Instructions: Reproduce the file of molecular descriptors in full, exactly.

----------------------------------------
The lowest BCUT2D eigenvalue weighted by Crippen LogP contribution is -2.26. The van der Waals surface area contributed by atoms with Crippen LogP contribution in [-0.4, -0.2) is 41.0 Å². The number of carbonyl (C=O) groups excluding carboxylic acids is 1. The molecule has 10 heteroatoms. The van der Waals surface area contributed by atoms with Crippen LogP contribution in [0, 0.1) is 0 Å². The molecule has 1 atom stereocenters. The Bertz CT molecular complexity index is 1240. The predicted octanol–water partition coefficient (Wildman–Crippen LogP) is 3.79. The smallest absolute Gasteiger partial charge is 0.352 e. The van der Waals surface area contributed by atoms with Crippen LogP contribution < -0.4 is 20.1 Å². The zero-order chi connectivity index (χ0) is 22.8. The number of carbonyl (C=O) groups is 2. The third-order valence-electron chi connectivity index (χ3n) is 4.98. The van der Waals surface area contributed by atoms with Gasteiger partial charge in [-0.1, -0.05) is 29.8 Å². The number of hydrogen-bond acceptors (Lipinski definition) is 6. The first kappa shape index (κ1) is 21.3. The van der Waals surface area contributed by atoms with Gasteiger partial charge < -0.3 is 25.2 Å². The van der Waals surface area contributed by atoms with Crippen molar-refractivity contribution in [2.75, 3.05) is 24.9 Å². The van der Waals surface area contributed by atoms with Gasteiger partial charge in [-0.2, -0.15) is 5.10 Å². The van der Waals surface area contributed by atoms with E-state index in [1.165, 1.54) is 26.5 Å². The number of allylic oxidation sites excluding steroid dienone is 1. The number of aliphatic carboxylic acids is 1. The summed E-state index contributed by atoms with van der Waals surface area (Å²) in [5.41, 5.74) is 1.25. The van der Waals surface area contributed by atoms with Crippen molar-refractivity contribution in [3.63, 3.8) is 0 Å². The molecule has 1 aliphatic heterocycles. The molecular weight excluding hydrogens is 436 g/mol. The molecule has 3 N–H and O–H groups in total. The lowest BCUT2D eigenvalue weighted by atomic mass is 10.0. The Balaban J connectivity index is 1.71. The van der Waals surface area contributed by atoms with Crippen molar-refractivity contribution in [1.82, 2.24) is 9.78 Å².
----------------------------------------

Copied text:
The lowest BCUT2D eigenvalue weighted by Crippen LogP contribution is -2.26. The van der Waals surface area contributed by atoms with Crippen LogP contribution in [-0.4, -0.2) is 41.0 Å². The number of carbonyl (C=O) groups excluding carboxylic acids is 1. The molecule has 10 heteroatoms. The van der Waals surface area contributed by atoms with Crippen LogP contribution in [0, 0.1) is 0 Å². The molecule has 1 atom stereocenters. The Bertz CT molecular complexity index is 1240. The predicted octanol–water partition coefficient (Wildman–Crippen LogP) is 3.79. The smallest absolute Gasteiger partial charge is 0.352 e. The van der Waals surface area contributed by atoms with Crippen LogP contribution < -0.4 is 20.1 Å². The zero-order chi connectivity index (χ0) is 22.8. The number of carbonyl (C=O) groups is 2. The third-order valence-electron chi connectivity index (χ3n) is 4.98. The van der Waals surface area contributed by atoms with Gasteiger partial charge in [-0.1, -0.05) is 29.8 Å². The number of hydrogen-bond acceptors (Lipinski definition) is 6. The first kappa shape index (κ1) is 21.3. The van der Waals surface area contributed by atoms with Gasteiger partial charge < -0.3 is 25.2 Å². The van der Waals surface area contributed by atoms with Crippen molar-refractivity contribution in [2.75, 3.05) is 24.9 Å². The van der Waals surface area contributed by atoms with Gasteiger partial charge in [-0.2, -0.15) is 5.10 Å². The van der Waals surface area contributed by atoms with E-state index in [1.165, 1.54) is 26.5 Å². The number of allylic oxidation sites excluding steroid dienone is 1. The number of aliphatic carboxylic acids is 1. The summed E-state index contributed by atoms with van der Waals surface area (Å²) in [5.41, 5.74) is 1.25. The van der Waals surface area contributed by atoms with Crippen molar-refractivity contribution in [3.63, 3.8) is 0 Å². The molecule has 1 aliphatic heterocycles. The molecular weight excluding hydrogens is 436 g/mol. The molecule has 3 N–H and O–H groups in total. The lowest BCUT2D eigenvalue weighted by atomic mass is 10.0. The Balaban J connectivity index is 1.71. The van der Waals surface area contributed by atoms with Crippen molar-refractivity contribution in [1.82, 2.24) is 9.78 Å².